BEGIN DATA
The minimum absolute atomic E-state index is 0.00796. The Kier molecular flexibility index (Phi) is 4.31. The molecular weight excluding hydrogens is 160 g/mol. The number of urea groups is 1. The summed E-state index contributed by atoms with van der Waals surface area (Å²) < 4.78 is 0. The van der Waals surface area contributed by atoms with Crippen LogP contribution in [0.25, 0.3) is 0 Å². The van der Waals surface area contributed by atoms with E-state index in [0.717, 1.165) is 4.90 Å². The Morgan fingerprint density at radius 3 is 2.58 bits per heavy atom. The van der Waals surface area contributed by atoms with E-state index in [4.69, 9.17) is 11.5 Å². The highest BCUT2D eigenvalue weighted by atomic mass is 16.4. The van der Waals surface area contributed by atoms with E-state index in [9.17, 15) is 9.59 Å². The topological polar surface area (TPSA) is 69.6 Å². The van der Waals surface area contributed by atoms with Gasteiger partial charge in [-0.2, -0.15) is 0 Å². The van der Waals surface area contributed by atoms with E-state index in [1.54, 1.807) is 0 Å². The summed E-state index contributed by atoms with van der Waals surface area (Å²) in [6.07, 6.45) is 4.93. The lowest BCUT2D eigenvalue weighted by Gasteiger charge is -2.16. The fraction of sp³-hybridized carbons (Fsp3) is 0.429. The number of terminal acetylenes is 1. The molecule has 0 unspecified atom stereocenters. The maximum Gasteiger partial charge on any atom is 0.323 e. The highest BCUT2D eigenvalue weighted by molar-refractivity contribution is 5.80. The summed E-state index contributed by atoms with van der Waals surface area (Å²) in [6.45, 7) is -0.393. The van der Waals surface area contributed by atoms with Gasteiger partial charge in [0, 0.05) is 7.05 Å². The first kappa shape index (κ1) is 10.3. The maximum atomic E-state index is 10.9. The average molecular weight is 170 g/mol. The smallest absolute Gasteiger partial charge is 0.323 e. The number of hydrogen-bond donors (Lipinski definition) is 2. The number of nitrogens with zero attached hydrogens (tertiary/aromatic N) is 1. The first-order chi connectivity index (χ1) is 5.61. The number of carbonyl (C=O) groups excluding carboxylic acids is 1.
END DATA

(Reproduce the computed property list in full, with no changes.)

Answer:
The minimum absolute atomic E-state index is 0.00796. The Kier molecular flexibility index (Phi) is 4.31. The molecular weight excluding hydrogens is 160 g/mol. The number of urea groups is 1. The summed E-state index contributed by atoms with van der Waals surface area (Å²) < 4.78 is 0. The van der Waals surface area contributed by atoms with Crippen LogP contribution in [0.25, 0.3) is 0 Å². The van der Waals surface area contributed by atoms with E-state index in [0.717, 1.165) is 4.90 Å². The Morgan fingerprint density at radius 3 is 2.58 bits per heavy atom. The van der Waals surface area contributed by atoms with E-state index in [4.69, 9.17) is 11.5 Å². The highest BCUT2D eigenvalue weighted by atomic mass is 16.4. The van der Waals surface area contributed by atoms with E-state index in [9.17, 15) is 9.59 Å². The topological polar surface area (TPSA) is 69.6 Å². The van der Waals surface area contributed by atoms with Gasteiger partial charge in [-0.2, -0.15) is 0 Å². The van der Waals surface area contributed by atoms with E-state index in [1.54, 1.807) is 0 Å². The summed E-state index contributed by atoms with van der Waals surface area (Å²) in [6.07, 6.45) is 4.93. The lowest BCUT2D eigenvalue weighted by Gasteiger charge is -2.16. The fraction of sp³-hybridized carbons (Fsp3) is 0.429. The number of terminal acetylenes is 1. The molecule has 0 unspecified atom stereocenters. The maximum Gasteiger partial charge on any atom is 0.323 e. The highest BCUT2D eigenvalue weighted by molar-refractivity contribution is 5.80. The summed E-state index contributed by atoms with van der Waals surface area (Å²) in [6.45, 7) is -0.393. The van der Waals surface area contributed by atoms with Gasteiger partial charge in [0, 0.05) is 7.05 Å². The first kappa shape index (κ1) is 10.3. The maximum atomic E-state index is 10.9. The average molecular weight is 170 g/mol. The smallest absolute Gasteiger partial charge is 0.323 e. The number of hydrogen-bond donors (Lipinski definition) is 2. The number of nitrogens with zero attached hydrogens (tertiary/aromatic N) is 1. The first-order chi connectivity index (χ1) is 5.61. The number of carbonyl (C=O) groups excluding carboxylic acids is 1.